What Are The Benefits Of Nature And Outdoors During Pregnancy And Postpartum?

What Are The Benefits Of Nature And Outdoors During Pregnancy And Postpartum?

by Laura Grassi

Anatta Foundation

Abstract Researchs suggests that maternal exposure to natural environments (i.e., green and blue spaces) promotes healthy fetal growth. Residential surrounding greenspace is related to higher birth weight and lower odds of small for gestational age (SGA) and residential distance to greenspace is related to lower birth weight and higher odds of SGA. These findings may support implementing policies to promote natural environments in our cities, starting in more deprived areas.

What Are The Benefits Of Nature And Outdoors During Pregnancy And Postpartum?

The mental health and wellbeing of young women has been getting worse since the 1990s. In particular, young women are more likely to get depression or anxiety when pregnant or after giving birth. This can have long term effects for them and their children. It also costs a lot of money for the health system and social services. Support from family, friends, and community groups can help to protect people against poor mental health and wellbeing. Research has also shown that access to nature may be linked to better mental health and wellbeing.

Pregnancy and the postpartum period are transformative stages in a woman’s life, both physically and emotionally. While these phases bring joy and anticipation, they can also come with their fair share of challenges.

Exposure to natural environments during pregnancy could influence fetal growth. Ensuring healthy fetal growth is essential to preventing many adverse health outcomes early and later in life. For example, babies with low weight at birth (LBW, birth weight < 2,500g) or small for gestational age (SGA, birth weight less than or equal to the 10th percentile for gestational age and sex) have a higher risk of stunting, lower intelligence quotient, and death in childhood; and obesity, cardiovascular disease, and diabetes in adulthood. An increasing number of studies have reported associations between maternal exposure to green space and increased birth weight and  reduced risk of LBW.

The postnatal period is a vulnerable time for mothers to experience stress and mental health difficulties. There is increasing evidence that spending time in nature is beneficial for wellbeing. Being in nature can benefit women during the postnatal period, mentally, physically, and socially. It can also help them to connect with their infant. These findings have implications for supporting postnatal mothers, potentially both in the prevention and treatment of postnatal stresses.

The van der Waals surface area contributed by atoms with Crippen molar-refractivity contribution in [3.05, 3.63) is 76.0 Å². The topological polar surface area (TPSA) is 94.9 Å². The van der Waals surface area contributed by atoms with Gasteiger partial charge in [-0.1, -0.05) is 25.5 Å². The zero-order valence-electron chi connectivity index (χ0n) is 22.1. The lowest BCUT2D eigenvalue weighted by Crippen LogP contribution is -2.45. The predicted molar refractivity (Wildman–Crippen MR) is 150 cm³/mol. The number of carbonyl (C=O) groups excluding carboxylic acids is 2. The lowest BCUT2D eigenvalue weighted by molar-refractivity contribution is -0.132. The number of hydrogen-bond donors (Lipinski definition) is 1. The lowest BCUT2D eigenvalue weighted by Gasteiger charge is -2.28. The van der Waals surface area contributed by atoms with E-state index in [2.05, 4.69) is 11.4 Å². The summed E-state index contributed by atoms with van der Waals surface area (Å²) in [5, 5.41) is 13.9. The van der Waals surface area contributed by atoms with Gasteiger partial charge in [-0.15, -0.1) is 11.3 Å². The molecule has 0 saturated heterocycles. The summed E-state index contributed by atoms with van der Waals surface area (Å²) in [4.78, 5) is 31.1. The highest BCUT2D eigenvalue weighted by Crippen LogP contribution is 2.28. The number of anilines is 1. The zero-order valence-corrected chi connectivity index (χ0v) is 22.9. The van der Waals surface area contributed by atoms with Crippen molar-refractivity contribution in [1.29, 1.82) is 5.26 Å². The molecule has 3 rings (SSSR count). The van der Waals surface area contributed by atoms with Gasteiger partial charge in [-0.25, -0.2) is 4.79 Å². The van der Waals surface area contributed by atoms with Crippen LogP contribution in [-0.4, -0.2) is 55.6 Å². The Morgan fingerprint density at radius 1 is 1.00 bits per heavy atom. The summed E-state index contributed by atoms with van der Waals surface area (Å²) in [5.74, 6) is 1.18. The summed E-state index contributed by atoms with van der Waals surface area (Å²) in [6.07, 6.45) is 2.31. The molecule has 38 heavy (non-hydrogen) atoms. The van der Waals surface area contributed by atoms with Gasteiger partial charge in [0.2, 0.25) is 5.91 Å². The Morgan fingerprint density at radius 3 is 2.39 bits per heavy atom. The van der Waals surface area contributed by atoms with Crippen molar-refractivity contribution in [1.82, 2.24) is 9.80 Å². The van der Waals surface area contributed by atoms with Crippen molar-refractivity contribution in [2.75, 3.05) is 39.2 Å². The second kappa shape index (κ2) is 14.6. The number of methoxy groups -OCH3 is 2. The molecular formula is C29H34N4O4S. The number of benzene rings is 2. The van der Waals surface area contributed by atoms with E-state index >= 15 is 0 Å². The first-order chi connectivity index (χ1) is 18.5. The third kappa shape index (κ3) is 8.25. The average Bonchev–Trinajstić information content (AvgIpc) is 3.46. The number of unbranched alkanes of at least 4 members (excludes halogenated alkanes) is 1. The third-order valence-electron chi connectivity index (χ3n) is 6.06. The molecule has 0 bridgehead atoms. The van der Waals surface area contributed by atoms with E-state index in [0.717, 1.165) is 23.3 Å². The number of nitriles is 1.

Mental And Emotional Health Benefits Of Nature And Outdoors During Pregnancy And Postpartum

Stress Reduction

Pregnancy and postpartum can bring about heightened stress levels. Nature and outdoor activities offer a serene and calming environment, helping to reduce stress and anxiety. The soothing sounds of birds chirping or the rustling of leaves can have a therapeutic effect on the mind.

Mood Enhancement

The natural beauty and green surroundings found in nature have been linked to improved mood and increased happiness. Spending time outdoors can uplift spirits, alleviate mood swings, and combat symptoms of postpartum depression.

Relaxation and Mindfulness

Nature provides an ideal backdrop for practising mindfulness and relaxation techniques. Engaging with the sights, sounds, and sensations of the outdoors promotes a sense of presence and aids in the management of stress.

Bonding and Connection

Quality Time: Nature and outdoor activities provide an opportunity for pregnant women and new mothers to spend quality time with their partners, family members, or friends. Engaging in activities like hiking, picnics, or nature walks fosters bonding and creates cherished memories.

Bonding with your baby: Introducing the wonders of the natural world to children from an early age can instil a lifelong love and appreciation for the environment. Exploring parks, gardens, or beaches with your little one can be a delightful experience and a good way to bond for both mother and child.



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